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Former Egypt interior minister convicted on corruption charges

Former Egyptian interior minister Habib el-Adly was convicted Thursday on charges of corruption and money laundering and sentenced to 12 years in prison. Adly, the first Hosni Mubarak [Al Jazeera profile; JURIST news archive] regime official to be convicted [Al Jazeera report] under the Egyptian Supreme Council of the Armed Forces [NYT backgrounder], was also fined USD $2.5 million and had his assets seized by the court. Adly, former prime minister Ahmed Nazif and former finance minister Yousef Boutros are also facing corruption charges [JURIST report] stemming from a no-bid contract [Al Jazeera report] to a German businessman to sell license plates in Egypt. The deal is alleged to have wasted USD $15 million of public funds by paying more for the plates than market price. In addition, Adly is also facing charges and could face the death penalty for the killing of protesters during demonstrations in Egypt [JURIST news archive] earlier this year. Approximately 846 protesters were killed in clashes with Mubarak's forces on the streets of Cairo when Mubarak stepped down [JURIST report] in February. Adly has denied all of the allegations against him.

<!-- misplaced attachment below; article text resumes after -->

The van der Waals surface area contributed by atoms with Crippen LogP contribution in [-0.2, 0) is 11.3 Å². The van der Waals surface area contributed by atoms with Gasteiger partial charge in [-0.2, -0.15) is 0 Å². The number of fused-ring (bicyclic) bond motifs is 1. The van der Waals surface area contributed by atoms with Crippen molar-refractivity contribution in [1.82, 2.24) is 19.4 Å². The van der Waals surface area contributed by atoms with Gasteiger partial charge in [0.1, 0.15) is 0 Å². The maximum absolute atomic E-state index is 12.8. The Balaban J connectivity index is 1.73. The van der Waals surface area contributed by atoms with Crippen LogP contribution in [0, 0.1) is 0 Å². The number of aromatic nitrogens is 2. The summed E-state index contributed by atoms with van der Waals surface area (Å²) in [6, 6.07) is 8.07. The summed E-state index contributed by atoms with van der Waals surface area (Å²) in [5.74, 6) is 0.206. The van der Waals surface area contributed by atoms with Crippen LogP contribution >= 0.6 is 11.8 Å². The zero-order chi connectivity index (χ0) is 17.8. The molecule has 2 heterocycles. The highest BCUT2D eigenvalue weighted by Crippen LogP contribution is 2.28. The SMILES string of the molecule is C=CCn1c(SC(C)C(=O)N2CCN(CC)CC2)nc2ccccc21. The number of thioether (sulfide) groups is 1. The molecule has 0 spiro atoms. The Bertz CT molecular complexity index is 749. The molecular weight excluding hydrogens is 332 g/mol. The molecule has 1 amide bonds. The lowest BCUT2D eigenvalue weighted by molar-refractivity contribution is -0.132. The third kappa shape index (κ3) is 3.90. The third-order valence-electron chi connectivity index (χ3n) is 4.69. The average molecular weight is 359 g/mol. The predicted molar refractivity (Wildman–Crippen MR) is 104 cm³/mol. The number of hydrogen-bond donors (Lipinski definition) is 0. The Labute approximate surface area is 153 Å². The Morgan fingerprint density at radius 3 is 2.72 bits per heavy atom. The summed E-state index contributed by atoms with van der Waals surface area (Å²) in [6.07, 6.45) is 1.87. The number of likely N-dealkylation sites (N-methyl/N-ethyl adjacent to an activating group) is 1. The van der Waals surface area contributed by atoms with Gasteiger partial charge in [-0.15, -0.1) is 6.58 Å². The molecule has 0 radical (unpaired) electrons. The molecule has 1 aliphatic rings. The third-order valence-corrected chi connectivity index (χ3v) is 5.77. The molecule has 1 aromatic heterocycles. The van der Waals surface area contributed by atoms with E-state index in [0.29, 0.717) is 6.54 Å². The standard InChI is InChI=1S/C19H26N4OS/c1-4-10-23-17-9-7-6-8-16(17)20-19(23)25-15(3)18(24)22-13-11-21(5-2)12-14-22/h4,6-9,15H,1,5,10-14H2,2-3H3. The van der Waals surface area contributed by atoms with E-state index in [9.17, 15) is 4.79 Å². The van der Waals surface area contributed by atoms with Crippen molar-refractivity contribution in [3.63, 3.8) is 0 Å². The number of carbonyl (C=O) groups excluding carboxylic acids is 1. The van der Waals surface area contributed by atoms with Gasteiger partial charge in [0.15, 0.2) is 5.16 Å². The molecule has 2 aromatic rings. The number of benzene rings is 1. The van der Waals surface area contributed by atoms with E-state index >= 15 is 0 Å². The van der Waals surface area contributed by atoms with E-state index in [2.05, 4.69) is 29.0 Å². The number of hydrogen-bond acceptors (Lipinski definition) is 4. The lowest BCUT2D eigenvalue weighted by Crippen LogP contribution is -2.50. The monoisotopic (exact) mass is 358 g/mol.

Mubarak is also facing charges [JURIST report] over the killings of protesters and could face the death penalty if convicted. He also faces charges [Ahram report] of corruption and embezzlement of public funds. Zakaria Shalash, head judge of the Cairo Court of Appeals, said this month that Mubarak may face execution [Ahram report] and that Adly's testimony could help prove Mubarak was an accomplice to the killings. Mubarak is currently being detained at Sharm el-Sheikh International Hospital after he was hospitalized for heart trouble shortly after his resignation. Last week, public prosecutor Abdel-Maguid Mahmoud ordered [JURIST report] his transfer to a prison hospital in Cairo, but he was deemed unfit for travel [Xinhua report]. Egyptian authorities are also currently questioning [AFP report] Mubarak's sons.

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Paper Chase is JURIST's real-time legal news service, powered by a team of 30 law student reporters and editors led by law professor Bernard Hibbitts at the University of Pittsburgh School of Law. As an educational service, Paper Chase is dedicated to presenting important legal news and materials rapidly, objectively and intelligibly in an accessible format.

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